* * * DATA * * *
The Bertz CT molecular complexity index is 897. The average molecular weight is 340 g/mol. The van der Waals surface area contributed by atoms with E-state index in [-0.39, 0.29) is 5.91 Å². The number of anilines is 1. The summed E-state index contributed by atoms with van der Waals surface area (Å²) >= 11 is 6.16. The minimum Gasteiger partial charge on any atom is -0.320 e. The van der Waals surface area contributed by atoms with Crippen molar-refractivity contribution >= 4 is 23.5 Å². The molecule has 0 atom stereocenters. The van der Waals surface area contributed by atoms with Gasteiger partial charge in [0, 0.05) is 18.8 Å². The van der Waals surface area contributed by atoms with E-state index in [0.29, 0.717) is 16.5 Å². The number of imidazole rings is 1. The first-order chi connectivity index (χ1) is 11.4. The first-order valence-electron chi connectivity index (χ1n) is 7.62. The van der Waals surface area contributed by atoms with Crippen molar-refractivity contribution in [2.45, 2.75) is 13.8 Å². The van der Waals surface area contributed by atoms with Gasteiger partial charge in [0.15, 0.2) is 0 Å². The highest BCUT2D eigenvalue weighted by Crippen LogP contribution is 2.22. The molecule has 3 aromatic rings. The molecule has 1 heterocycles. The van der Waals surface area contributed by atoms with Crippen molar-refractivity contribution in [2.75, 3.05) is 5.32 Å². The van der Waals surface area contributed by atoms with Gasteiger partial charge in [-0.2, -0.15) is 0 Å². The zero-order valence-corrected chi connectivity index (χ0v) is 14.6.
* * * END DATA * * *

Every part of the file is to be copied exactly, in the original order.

The Bertz CT molecular complexity index is 897. The average molecular weight is 340 g/mol. The van der Waals surface area contributed by atoms with E-state index in [-0.39, 0.29) is 5.91 Å². The number of anilines is 1. The summed E-state index contributed by atoms with van der Waals surface area (Å²) >= 11 is 6.16. The minimum Gasteiger partial charge on any atom is -0.320 e. The van der Waals surface area contributed by atoms with Crippen molar-refractivity contribution >= 4 is 23.5 Å². The molecule has 0 atom stereocenters. The van der Waals surface area contributed by atoms with Gasteiger partial charge in [0, 0.05) is 18.8 Å². The van der Waals surface area contributed by atoms with E-state index in [0.29, 0.717) is 16.5 Å². The number of imidazole rings is 1. The first-order chi connectivity index (χ1) is 11.4. The first-order valence-electron chi connectivity index (χ1n) is 7.62. The van der Waals surface area contributed by atoms with Crippen molar-refractivity contribution in [2.45, 2.75) is 13.8 Å². The van der Waals surface area contributed by atoms with Gasteiger partial charge in [0.15, 0.2) is 0 Å². The highest BCUT2D eigenvalue weighted by Crippen LogP contribution is 2.22. The molecule has 3 aromatic rings. The molecule has 1 heterocycles. The van der Waals surface area contributed by atoms with Crippen molar-refractivity contribution in [2.75, 3.05) is 5.32 Å². The van der Waals surface area contributed by atoms with Gasteiger partial charge in [-0.2, -0.15) is 0 Å². The zero-order valence-corrected chi connectivity index (χ0v) is 14.6.